By Amy Grotta, OSU Forestry & Natural Resources Extension – Columbia, Washington & Yamhill Counties

Back in February I introduced readers to a new initiative that OSU Extension has begun to learn more about how native bees use managed forests. Our first season of data collection is now in the books. I’d like to explain a bit more about how we designed this project and some early takeaways.

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By Amy Grotta, OSU Forestry & Natural Resources Extension – Columbia, Washington & Yamhill Counties

A bumblebee on a lavender flower. Photo credit: David Cappaert, bugwood.org.

The health of insect pollinators is an issue of increasing concern and attention.  Both managed bees (honeybees) and native bees face various threats, including diseases, chemical use, and loss of suitable habitat. While pollinators can include other insects (flies, butterflies, etc.), bees are considered some of the most important. Without healthy bee populations, many flowering crops we humans depend on would not flourish; and native ecosystems that other animals depend on would be impaired.

Because many individuals and organizations are interested in protecting and conserving bees in Oregon, the Oregon Bee Project came into being in order to be a clearinghouse of information, a facilitator of bee conservation and education initiatives. Last week the Oregon Bee Project hosted the PNW Pollinator Summit in Corvallis, a two-day conference designed to bring together researchers, Extension, non-profits, and other groups that are involved in pollinator conservation. I got to attend and was especially interested in the presentations and field trip focused on forests and forestry. Continue reading

By Amy Grotta, OSU Forestry & Natural Resources Extension – Columbia, Washington, & Yamhill Counties

Last week I attended Forest Health: State of the State, a biannual conference put on by OSU College of Forestry. A packed agenda covered insects, diseases, fire, drought, invasive species, climate change, and other topics. I always look forward to this meeting as an opportunity to brush up on my knowledge of these issues. The speakers came from various backgrounds, representing the many forest ecosystems and ownership types we have across the state, and the audience was equally diverse. With that in mind, I’ve tried to distill the takeaways from the conference that seem most relevant to small woodland ownerships in northwest Oregon.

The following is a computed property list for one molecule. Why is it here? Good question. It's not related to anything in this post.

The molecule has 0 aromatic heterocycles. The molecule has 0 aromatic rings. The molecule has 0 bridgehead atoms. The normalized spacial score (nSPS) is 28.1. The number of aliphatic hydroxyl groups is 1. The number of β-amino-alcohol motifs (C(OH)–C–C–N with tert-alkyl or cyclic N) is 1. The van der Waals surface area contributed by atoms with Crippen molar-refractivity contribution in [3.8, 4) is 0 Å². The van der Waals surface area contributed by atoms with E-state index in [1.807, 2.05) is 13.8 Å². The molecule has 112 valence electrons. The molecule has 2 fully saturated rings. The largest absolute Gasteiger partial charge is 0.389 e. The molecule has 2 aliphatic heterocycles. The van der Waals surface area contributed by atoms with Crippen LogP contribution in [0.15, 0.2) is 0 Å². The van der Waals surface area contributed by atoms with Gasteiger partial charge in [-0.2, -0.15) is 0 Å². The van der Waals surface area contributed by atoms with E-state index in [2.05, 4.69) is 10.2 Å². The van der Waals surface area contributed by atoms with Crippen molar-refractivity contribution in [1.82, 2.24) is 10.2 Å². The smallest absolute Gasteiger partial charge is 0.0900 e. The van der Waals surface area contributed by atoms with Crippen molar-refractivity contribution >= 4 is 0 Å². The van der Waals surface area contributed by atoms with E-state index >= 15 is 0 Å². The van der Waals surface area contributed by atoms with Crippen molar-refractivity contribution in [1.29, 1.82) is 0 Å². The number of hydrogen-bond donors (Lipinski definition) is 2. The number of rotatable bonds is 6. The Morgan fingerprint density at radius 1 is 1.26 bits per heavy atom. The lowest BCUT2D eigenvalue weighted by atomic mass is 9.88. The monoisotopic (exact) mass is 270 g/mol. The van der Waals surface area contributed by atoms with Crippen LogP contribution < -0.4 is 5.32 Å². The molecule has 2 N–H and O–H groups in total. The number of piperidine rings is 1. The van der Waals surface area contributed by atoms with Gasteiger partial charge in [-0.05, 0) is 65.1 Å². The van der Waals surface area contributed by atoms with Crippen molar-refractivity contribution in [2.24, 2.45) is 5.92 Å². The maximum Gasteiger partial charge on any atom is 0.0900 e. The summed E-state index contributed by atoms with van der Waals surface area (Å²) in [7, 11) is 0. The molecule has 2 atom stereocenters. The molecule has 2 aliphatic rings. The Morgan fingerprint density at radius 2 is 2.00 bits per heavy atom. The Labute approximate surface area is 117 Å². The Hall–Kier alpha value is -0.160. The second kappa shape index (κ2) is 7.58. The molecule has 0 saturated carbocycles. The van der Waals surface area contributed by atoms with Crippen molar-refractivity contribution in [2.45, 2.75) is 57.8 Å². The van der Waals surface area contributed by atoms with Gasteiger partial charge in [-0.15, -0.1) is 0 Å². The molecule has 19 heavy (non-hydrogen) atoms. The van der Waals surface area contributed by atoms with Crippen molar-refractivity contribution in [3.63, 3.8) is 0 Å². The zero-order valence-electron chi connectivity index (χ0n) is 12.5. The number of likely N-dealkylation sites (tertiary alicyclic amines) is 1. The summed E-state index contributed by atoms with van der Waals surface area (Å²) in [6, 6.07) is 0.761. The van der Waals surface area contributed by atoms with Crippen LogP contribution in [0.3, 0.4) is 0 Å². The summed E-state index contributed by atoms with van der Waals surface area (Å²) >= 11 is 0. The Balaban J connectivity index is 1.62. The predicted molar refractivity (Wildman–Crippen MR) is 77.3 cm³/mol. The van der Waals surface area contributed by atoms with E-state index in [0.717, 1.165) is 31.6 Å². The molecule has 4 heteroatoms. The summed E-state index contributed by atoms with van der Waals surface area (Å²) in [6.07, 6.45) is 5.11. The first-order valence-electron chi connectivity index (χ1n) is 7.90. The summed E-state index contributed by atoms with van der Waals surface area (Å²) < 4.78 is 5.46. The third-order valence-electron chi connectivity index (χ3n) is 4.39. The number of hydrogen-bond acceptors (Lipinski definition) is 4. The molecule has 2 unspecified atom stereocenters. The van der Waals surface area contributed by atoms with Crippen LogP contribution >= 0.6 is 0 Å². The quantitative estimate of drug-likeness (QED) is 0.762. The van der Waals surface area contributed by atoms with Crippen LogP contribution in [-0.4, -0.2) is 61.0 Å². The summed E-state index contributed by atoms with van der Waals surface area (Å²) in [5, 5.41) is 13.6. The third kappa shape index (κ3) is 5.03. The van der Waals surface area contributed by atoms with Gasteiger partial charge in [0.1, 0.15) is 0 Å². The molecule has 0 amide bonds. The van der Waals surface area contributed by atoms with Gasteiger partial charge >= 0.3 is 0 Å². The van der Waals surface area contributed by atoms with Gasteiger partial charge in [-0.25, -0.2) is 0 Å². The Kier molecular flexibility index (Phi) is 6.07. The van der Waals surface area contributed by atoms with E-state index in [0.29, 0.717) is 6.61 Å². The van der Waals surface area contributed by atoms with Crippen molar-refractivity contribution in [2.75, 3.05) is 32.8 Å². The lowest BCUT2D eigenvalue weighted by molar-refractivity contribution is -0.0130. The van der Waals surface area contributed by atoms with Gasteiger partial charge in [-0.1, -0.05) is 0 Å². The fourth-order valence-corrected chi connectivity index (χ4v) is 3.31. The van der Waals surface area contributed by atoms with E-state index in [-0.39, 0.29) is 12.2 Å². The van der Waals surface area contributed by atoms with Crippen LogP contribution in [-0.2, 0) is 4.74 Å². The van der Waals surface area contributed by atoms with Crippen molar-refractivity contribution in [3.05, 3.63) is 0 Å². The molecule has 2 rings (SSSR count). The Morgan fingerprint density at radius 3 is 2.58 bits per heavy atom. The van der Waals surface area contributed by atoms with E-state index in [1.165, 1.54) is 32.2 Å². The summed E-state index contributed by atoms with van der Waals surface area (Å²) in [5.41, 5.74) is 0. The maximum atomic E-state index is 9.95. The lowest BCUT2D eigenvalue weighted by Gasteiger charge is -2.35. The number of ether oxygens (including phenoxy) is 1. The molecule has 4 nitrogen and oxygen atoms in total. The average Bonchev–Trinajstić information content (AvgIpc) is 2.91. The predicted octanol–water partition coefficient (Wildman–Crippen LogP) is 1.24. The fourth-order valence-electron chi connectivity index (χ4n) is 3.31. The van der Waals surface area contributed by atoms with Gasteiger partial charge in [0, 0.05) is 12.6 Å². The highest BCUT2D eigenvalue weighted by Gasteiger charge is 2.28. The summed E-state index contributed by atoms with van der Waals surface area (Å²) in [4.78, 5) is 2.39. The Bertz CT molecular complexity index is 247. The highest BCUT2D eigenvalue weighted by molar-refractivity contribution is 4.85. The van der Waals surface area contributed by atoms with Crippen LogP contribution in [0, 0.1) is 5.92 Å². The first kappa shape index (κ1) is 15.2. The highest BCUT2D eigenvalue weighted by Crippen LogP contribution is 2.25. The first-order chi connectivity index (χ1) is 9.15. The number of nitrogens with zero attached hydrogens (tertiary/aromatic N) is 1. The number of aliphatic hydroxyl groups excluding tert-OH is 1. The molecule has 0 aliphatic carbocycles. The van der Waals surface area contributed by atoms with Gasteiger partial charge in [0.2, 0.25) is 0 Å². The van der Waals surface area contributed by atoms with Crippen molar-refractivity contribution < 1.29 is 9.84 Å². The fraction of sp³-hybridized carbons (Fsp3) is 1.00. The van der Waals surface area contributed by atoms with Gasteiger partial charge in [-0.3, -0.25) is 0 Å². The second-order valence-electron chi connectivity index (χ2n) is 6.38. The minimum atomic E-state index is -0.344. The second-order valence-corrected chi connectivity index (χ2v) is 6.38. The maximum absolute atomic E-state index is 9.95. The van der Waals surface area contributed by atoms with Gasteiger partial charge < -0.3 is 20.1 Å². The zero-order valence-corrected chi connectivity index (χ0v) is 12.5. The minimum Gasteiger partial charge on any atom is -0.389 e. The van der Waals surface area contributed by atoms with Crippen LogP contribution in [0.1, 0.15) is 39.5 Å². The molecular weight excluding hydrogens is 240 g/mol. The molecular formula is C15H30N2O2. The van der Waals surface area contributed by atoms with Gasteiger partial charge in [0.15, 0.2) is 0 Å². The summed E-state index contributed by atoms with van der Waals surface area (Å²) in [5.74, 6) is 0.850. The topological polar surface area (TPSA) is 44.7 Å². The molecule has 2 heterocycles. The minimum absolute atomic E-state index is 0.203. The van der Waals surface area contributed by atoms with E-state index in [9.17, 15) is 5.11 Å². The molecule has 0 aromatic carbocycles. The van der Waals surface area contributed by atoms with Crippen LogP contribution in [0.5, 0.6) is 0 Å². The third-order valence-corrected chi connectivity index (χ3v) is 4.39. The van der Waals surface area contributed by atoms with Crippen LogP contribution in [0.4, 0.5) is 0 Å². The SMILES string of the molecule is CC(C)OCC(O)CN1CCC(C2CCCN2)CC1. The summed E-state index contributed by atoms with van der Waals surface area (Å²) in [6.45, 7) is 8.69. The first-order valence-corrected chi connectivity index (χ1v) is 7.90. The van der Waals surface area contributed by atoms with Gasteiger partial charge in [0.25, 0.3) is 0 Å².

ODF conducts an annual insect and disease aerial survey. Click on the image to be taken to a short video from the air.

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By Amy Grotta, OSU Forestry & Natural Resources Extension – Columbia, Washington & Yamhill Counties

Taking a walk through my NE Portland neighborhood recently, I came across something new in our local park. Portland Parks and Recreation is renovating an underutilized section of Alberta Park as a “Nature Patch”.

Alberta Park was part of a Homestead Act land claim over 150 years ago, and became a park in 1917. (Check out a local historian’s writeup for the details.) So over 150 years of human use, the land is far from the forest that once grew there. The Nature Patch could be thought of as a re-engineering project. Continue reading

By Amy Grotta, OSU Forestry & Natural Resources Extension – Columbia, Washington & Yamhill Counties

oceanspray floweringIf one of your land management goals is to provide wildlife habitat, you’ll want to consider keeping a mix of native shrub species on your property. Shrubs provide a host of services to wildlife, including shelter or cover, nesting space, and food from their twigs, leaves, flowers, and fruit. With thought given to species selection and location, retaining existing shrubs or planting them can benefit wildlife without compromising timber growth or forest operations. This is the third article in our Shrubs for Wildlife series (see others here and here). Each article highlights one species that benefits wildlife in northwest Oregon forests.

Species Name: Oceanspray (Holodiscus discolor)

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By Brandy Saffell and Amy Grotta, OSU Forestry & Natural Resources Extension

Snowberry leaves and fruit in the fall
Snowberry leaves and fruit in the fall. Photo: Pat Breen, OSU

If one of your land management goals is to provide wildlife habitat, you’ll want to consider keeping a mix of native shrub species on your property. Shrubs provide a host of services to wildlife, including shelter or cover, nesting space, and food from their twigs, leaves, flowers, and fruit. With thought given to species selection and location, retaining existing shrubs or planting them can benefit wildlife without compromising timber growth or forest operations. This is the second article in our Shrubs for Wildlife series (first is here). Each article will highlight one species that benefits wildlife in northwest Oregon forests.

Species Name: Common snowberry – Symphoricarpos albus Continue reading